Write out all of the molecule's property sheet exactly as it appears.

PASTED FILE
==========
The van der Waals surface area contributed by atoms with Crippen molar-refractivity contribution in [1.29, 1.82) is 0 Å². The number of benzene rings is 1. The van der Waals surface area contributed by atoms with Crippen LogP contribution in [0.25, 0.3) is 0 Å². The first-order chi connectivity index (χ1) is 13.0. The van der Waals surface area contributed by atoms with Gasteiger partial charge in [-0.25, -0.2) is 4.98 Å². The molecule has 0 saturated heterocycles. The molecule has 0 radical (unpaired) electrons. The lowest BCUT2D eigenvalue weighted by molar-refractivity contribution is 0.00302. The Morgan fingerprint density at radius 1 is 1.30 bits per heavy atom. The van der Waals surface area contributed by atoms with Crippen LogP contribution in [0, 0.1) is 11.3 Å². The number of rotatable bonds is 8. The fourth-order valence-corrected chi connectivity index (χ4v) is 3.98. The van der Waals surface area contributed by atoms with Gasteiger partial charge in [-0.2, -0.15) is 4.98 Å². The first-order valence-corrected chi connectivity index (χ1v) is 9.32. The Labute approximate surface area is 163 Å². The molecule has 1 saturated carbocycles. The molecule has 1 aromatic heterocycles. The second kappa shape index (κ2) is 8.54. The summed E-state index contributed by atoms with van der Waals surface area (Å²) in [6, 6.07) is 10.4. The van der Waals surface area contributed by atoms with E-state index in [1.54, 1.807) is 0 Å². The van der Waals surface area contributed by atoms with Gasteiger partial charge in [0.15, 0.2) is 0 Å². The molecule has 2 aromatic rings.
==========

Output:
The van der Waals surface area contributed by atoms with Crippen molar-refractivity contribution in [1.29, 1.82) is 0 Å². The number of benzene rings is 1. The van der Waals surface area contributed by atoms with Crippen LogP contribution in [0.25, 0.3) is 0 Å². The first-order chi connectivity index (χ1) is 13.0. The van der Waals surface area contributed by atoms with Gasteiger partial charge in [-0.25, -0.2) is 4.98 Å². The molecule has 0 saturated heterocycles. The molecule has 0 radical (unpaired) electrons. The lowest BCUT2D eigenvalue weighted by molar-refractivity contribution is 0.00302. The Morgan fingerprint density at radius 1 is 1.30 bits per heavy atom. The van der Waals surface area contributed by atoms with Crippen LogP contribution in [0, 0.1) is 11.3 Å². The number of rotatable bonds is 8. The fourth-order valence-corrected chi connectivity index (χ4v) is 3.98. The van der Waals surface area contributed by atoms with Gasteiger partial charge in [-0.2, -0.15) is 4.98 Å². The first-order valence-corrected chi connectivity index (χ1v) is 9.32. The Labute approximate surface area is 163 Å². The molecule has 1 saturated carbocycles. The molecule has 1 aromatic heterocycles. The second kappa shape index (κ2) is 8.54. The summed E-state index contributed by atoms with van der Waals surface area (Å²) in [6, 6.07) is 10.4. The van der Waals surface area contributed by atoms with E-state index in [1.54, 1.807) is 0 Å². The van der Waals surface area contributed by atoms with Gasteiger partial charge in [0.15, 0.2) is 0 Å². The molecule has 2 aromatic rings.